Restaurants: Even though I don’t want to and probably can’t afford to eat out EVERY meal while on the road, I really do enjoy eating in a restaurant once in awhile or even once a day while traveling. You will find that Asian, Mexican, Italian and, believe it or not, Steak houses are great choices to ensure getting a plant-based meal.
Asian restaurants offer rice, steamed veggies with soy sauce or teriyaki, vegetable sushi, tofu curries and fresh spring rolls with dipping sauce. Mexican is great for having rice and beans with salsa, guacamole and I always ask for an order of their corn tortillas. You can also order fajitas and ask if they will “dry” fry, steam or saute the vegetables in water for oil free option. Order a salad and you could have any of the above as a salad, burrito, tacos or a bowl. When I go to an Italian place I usually order pasta with marinara sauce, salad with balsamic vinegar or lemon wedges and fresh bread or veggie pizza without cheese topped with crushed red pepper. (I’m getting hungry). Steak houses are wonderful in that you can always get a plain baked or sweet potato, steamed vegetables, and a fresh salad. Personally I like to put this all together with some BBQ sauce as a dressing (many are made without oil). Breakfast spots and coffee shops/cafes almost always offer bagels with jelly or peanut butter, sometimes hummus with fresh vegetables, oatmeal made with water or nondairy milk, fresh fruit, and nuts... if I notice that they serve avocado on the menu, I will order it with whole grain toast, slice of tomato and red pepper flakes or hot sauce to re-create a fabulous avocado toast I first had in NYC. Mmmmmm…. @thebutchersdaughter_official
Photo Credit The Butcher's Daughter
Gas stations and grocery stores: Don’t forget these little gems. The grocery store produce sections are filled with pre-washed/cut fruits and vegetables...the meal doesn’t get any quicker than that! Look for low-sodium canned beans (be sure to pack your can opener or pick up a cheap one at the dollar store), shelf stable rice and quinoa, and often there are vegetarian canned soups such as Annie’s Organics Soups (check the ingredients list for dairy) available to heat when you get to your destination. Also the freezer section has quite the bounty with microwaveable pre-cooked frozen rice, mixed vegetables, herbs, riced cauliflower and frozen fruit (frozen cherries are currently my favorite snack). You can also pick up a bag of potatoes to microwave in your hotel room and many grocery stores now have fresh salads and olive bars. For a quick breakfast you can pick up cereal and nondairy milk, nondairy yogurt or plain bagels (no need to buy condiments if you’ve brought along your own or pick up when you get to the hotel). Check out the videos in the resources guide for the field trip the girls and I took to our local Walmart Superstore for some other ideas!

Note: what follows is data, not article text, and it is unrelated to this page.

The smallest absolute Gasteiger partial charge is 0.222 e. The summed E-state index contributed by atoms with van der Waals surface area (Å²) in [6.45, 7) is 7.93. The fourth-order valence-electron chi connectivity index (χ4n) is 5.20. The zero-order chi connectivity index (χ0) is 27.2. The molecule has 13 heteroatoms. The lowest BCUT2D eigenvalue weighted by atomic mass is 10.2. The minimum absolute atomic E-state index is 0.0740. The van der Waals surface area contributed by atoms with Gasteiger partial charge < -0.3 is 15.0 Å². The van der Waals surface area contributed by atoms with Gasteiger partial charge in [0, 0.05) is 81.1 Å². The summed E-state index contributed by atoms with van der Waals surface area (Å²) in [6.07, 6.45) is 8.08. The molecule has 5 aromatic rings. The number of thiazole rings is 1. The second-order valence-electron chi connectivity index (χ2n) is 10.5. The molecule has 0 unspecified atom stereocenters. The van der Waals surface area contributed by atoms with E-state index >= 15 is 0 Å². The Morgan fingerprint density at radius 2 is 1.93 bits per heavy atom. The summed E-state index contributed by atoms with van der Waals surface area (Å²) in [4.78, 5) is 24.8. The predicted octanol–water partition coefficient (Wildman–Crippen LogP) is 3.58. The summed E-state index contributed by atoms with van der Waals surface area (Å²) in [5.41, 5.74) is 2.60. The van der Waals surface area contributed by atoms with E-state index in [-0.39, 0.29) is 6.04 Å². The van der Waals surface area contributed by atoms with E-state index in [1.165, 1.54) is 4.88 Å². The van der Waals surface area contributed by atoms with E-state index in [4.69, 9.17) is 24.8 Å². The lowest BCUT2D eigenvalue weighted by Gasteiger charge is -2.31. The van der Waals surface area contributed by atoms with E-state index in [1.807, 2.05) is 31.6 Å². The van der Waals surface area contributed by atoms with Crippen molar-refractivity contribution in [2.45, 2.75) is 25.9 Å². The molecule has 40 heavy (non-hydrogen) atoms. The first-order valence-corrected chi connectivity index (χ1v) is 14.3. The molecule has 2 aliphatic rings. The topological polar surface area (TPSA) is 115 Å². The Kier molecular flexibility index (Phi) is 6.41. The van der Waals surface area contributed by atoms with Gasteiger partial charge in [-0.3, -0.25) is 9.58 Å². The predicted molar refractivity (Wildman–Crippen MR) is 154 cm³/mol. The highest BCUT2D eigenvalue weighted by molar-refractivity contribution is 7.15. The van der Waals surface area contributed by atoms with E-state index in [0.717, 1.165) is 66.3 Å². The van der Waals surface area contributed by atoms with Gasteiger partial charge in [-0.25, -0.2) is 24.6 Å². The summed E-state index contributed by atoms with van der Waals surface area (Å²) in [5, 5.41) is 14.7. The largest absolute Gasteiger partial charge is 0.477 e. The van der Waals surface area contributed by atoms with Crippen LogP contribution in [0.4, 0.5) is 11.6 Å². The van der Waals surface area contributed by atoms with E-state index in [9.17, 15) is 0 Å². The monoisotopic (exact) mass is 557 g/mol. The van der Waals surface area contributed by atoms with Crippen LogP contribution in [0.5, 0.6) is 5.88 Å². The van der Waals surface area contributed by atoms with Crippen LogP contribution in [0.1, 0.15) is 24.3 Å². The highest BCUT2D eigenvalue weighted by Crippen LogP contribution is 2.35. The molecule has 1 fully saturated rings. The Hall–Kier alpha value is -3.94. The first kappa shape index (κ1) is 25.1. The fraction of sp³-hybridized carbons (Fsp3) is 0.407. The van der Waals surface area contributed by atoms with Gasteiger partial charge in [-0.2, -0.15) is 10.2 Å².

Gas stations are getting better and better offering fresh fruit, hummus packs, That’s It fruit bars, Clif Bars (check ingredients list), whole grain pretzels and unsalted nuts. Many convenience stores offering made-to-order meals have rice and beans for wrap options...just add salsa and load up with veggies and guac.
Get creative. Look at the menu and notice all the components in each offering and check out the listed sides. Often the sides will offer baked plain or sweet potatoes, steamed veggies, applesauce, and fresh fruit. These combined with a house salad can make a meal. Once, I noticed portobello mushrooms from one entree and avocado from another...and I put it atop my baked potato and steamed veggies to create a potato bowl.
It doesn’t hurt to ask for what you want. You are a patron of the restaurant and are entitled to ask for and get something you can eat. You are deserving and you should not feel as though you’re being ‘difficult’. That said, most often I am met with chefs and servers who are eager to come up with something I can eat. With all the many dietary restrictions and food sensitivities these days, it’s not that unusual to have a special request. I’ve even had chefs (many times, actually) come out to see how I liked the meal they created for me (Disney World has THE most accommodating eateries on the planet!). These people are talented in their own right and are usually pleased to create something different from what’s on the daily menu. Be gracious and thank them personally, if you can, and tip them generously for their efforts.
It doesn’t always go the way you hoped it would. The most common mistake I make is forgetting to ask for “no cheese”. Especially remember to request “no cheese” when ordering a house salad or a plate of pasta. It almost always comes with cheese even if it doesn’t say so in the menu description. No-Oil salad dressings can also present a problem. Most often restaurants will have balsamic vinegar, fresh lemon wedges, fat free dressings, salsa or hummus...but sometimes they don’t. For master troubleshooting I have been known to smuggle in an avocado and lemon wedges (makes an awesome hearty dressing- smash with fork, squeeze lemon with a pinch of salt- you can put it together discreetly right in the salad) or one of my homemade favorites , tahini or fat-free balsamic dressings. If possible, check the online menu before arriving. It helps to have a rough game plan to avoid feeling put on the spot and caving in to one of your traditional dairy or oil-laden go-tos. You are in the driver’s seat here...stick to the plan!!
Apps and Websites: I enjoy a website called happycow.net which allows you to search a specific geographical area for veg friendly restaurants. They also have a free downloadable app to use while on the road. While it is super fun to check out the local vegan and vegetarian scene, their menu items are often loaded with fat and highly processed ingredients. I usually stick to and do the best at “regular” restaurants and can honestly say I’ve never been to a place that has not been able to come up with something to eat--even if it’s an unexciting mustard, lettuce, and tomato sandwich. I tell myself it’s just one meal...and I actually love MLT’s!! (Add banana peppers, red onion and avocado WHENEVER possible..delish.)